INDEPENDENT NEWS

University Of Auckland Teaching Free Week 23-27 March 2020

Published: Fri 20 Mar 2020 11:06 AM
The University of Auckland has advised staff and students that next week (23 to 27 March) will be a Teaching Free Week, in which teaching across the University will be suspended.
Students will not be required to come into campus (although are free to do so if they wish). This covers all campuses, but does not include teaching for students on placement/practicum and it does not affect research students. All student services will remain open and operating on standard hours, including libraries, Kate Edger Information Commons, AskAuckland Central, Recreation Centre, retail outlets, as well as all our student accommodation.
In-class tests scheduled for next week will be postponed and replaced by off-campus assessment exercises. Students will be notified of the form and timing of these exercises as soon as possible.
The purpose of the Teaching Free Week is to allow staff to focus on completing their plans and preparations for remote teaching in the event of a partial campus closure in response to COVID-19. It will allow an orderly transition to online delivery, if this is to be at scale for any length of time.
The University wants students to continue to receive the best possible learning experience, regardless of the format. The Teaching Free week will enable them to prepare for digital learning via online tools. There will be a range of on-campus support available to help students next week, including support guides and drop-in clinics.
The intention is for the University to be in full digital teaching and learning mode from the following week (30 March) onwards. Semester 1 will be extended by one week to account for the break, meaning that Semester 2 timing may also shift slightly.Preparations for possible campus closure
Closure of schools and universities to help contain the spread of COVID-19 is a real possibility for New Zealand, particularly as the prospect of community transmission of the virus becomes more likely.
The University is therefore preparing for a scenario in which teaching would continue even if students are unable to come onto campus. A range of remote learning technologies and practices would be deployed for students, while staff continue to work as normal on campus.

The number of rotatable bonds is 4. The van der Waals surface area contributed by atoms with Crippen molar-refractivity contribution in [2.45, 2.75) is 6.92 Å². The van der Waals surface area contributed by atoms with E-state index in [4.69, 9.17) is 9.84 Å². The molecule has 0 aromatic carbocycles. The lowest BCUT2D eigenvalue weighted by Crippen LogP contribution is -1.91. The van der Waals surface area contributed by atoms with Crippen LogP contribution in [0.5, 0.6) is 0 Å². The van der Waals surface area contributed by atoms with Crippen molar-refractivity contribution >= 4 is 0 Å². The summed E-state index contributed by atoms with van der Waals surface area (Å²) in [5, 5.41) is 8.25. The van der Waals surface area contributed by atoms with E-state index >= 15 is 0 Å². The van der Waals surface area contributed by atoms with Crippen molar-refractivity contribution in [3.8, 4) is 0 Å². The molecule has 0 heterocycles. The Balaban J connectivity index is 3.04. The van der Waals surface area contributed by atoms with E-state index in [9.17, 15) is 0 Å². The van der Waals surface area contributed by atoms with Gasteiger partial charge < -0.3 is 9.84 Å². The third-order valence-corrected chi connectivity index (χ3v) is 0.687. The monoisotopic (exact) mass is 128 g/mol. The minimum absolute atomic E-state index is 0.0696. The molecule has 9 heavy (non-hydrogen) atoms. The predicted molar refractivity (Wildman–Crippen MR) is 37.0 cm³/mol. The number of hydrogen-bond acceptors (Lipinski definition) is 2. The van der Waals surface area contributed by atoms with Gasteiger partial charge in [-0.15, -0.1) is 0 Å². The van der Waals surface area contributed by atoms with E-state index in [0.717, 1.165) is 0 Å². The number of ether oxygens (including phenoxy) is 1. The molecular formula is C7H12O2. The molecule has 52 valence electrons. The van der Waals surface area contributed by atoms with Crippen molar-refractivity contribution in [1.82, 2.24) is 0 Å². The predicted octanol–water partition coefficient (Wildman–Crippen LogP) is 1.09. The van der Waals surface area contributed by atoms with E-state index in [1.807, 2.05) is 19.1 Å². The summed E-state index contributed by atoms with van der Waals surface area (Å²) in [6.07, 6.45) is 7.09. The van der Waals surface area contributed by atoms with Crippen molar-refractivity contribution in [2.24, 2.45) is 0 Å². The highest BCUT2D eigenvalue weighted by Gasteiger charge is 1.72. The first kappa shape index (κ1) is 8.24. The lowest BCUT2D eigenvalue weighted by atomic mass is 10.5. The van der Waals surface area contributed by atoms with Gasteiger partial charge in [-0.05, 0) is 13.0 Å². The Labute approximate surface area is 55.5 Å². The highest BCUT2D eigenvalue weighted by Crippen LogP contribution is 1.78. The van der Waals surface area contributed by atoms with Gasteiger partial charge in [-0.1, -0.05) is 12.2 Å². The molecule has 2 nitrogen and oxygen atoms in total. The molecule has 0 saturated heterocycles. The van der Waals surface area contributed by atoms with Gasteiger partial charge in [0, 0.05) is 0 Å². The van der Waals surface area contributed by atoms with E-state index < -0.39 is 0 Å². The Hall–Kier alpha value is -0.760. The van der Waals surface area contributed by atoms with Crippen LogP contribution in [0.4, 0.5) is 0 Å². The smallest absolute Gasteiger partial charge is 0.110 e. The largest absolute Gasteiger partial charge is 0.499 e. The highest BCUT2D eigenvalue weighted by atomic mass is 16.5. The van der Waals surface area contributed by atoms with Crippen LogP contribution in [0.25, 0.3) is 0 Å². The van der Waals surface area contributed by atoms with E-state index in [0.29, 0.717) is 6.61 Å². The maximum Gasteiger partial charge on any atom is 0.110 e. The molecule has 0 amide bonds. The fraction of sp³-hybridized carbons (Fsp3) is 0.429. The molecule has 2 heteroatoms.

The University is well advanced in its contingency planning for this and other possibilities.
Vice-Chancellor, Professor Dawn Freshwater said that she was very confident in the work already done by teaching staff and support services.
“There has been an outstanding response in recent weeks to support some 2,000 students stranded in China by the travel ban. This has tested our capabilities in many different areas and significantly improved our readiness for a campus closure.
“Of course, providing that level of support remotely to 40,000 + students is a step change, but I am confident it is possible. We are also very aware of the challenges to the continued delivery of our research commitments, which will also need some careful consideration.
“Suspending teaching activities for next week provides an opportunity for our staff to focus fully on these areas of core business and to adapt and adopt through creative problem solving and collaborative working.”
Professor Freshwater said she realised there would be a number of questions from staff and students, and these were being addressed through the University’s Business Continuity Planning (BCP) process.
“Our priority has been to work through a complex range of issues and modelling options that will enable us to continue to deliver and experience the world class education and research experience to which the University of Auckland aspires,” she said.

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